Research funding dries up for Fracking and Water

The impacts of fracking on groundwater is one of the research areas of the  Program on Water Issues (POWI) at University of Toronto’s Munk Centre for Global Affairs, “one of the nation’s most celebrated and effective water study programs ” which brought together Canada’s “best scientists and policy-makers … in an independent, non-partisan forum”.   Now, after supporting the program for 15 years,  the Walter and Duncan Gordon Foundation have announced an end to their support. Although no official reason has been given for the decision,  a report  by Andrew Nikoforuk in The Tyee (April 19)  suggests that  research into fracking may have been a factor in the decision. Other research topics pursued at POWI included water withdrawals from the Athabasca River by the oil sands industry, groundwater monitoring, carbon capture and storage, climate change, the future of the Columbia River Treaty, and bulk water exports.

Also: An April report from Environment America, Fracking by the Numbers: the Damage to Our Water, Land and Climate from a Decade of Dirty Drilling   catalogues a host of  dangers, including contaminated drinking water, depletion of scarce water resources; and air pollution and methane leaks in the U.S.  And speaking of contamination of water, see also a new report by Environmental Defence-  Energy East: A Risk to our Drinking Water , which documents the nature and proximity of  the proposed pipeline to major municipal and community drinking water supplies in four provinces.

WATER MANAGEMENT IN BRITISH COLUMBIA

California’s Oranges and B.C.’s Apples? Lessons for B.C. from California Groundwater Reform  was released in June by the Water Sustainability project of the POLIS Project on Ecological Governance at the University of Victoria. Regulations under the 2014 Water Sustainability Act are currently under development. This report looks to the legislation in drought-wracked California., and based on that analysis, argues that there is an urgent need to begin piloting groundwater sustainability plans in critical watersheds in B.C.. It also recommends clear performance standards, timelines, and accountability for local decision-making bodies to ensure successful watershed or aquifer plans; and points to the importance of shared responsibility between senior government and local decision-makers.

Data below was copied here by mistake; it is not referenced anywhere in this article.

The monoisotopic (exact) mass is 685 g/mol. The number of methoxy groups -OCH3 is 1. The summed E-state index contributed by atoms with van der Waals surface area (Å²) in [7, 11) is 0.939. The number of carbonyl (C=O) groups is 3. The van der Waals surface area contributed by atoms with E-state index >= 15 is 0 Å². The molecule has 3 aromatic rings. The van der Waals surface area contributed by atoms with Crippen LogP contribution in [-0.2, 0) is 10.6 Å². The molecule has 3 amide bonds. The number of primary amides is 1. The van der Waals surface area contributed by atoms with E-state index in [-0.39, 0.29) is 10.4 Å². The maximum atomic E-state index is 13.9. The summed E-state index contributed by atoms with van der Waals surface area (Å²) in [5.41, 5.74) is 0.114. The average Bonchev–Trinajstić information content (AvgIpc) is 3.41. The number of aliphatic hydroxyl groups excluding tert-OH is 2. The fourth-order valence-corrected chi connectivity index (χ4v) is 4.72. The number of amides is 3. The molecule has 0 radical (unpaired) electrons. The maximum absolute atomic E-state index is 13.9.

Clean Water Week, March 16-22, including the Importance of Water in the Fracking Debate

The Council of Canadians continues its advocacy for a clean, safe, public water system with a new campaign for a National Water Policy. Their proposals include the creation of a national public water infrastructure fund, a strategy to reduce water pollution (including stronger standards for agriculture, oil sands extraction), a ban of bulk water exports, and exclusion of water from NAFTA and all future trade agreements. On March 12, the Council of Canadians released a new report, On Notice for a Drinking Water Crisis and will be staging protests throughout Canada on World Water Day, March 22. Environmental Defence also marked Water Week with several blogs, including No Energy East Tar Sands in our Water!. And for interesting case studies of the importance of water in the anti-fracking movement, see Getting Off the Frack Track: How Anti-Fracking Campaigns Succeeded in New Brunswick and Nova Scotia (Feb. 20) at the Freshwater Alliance website.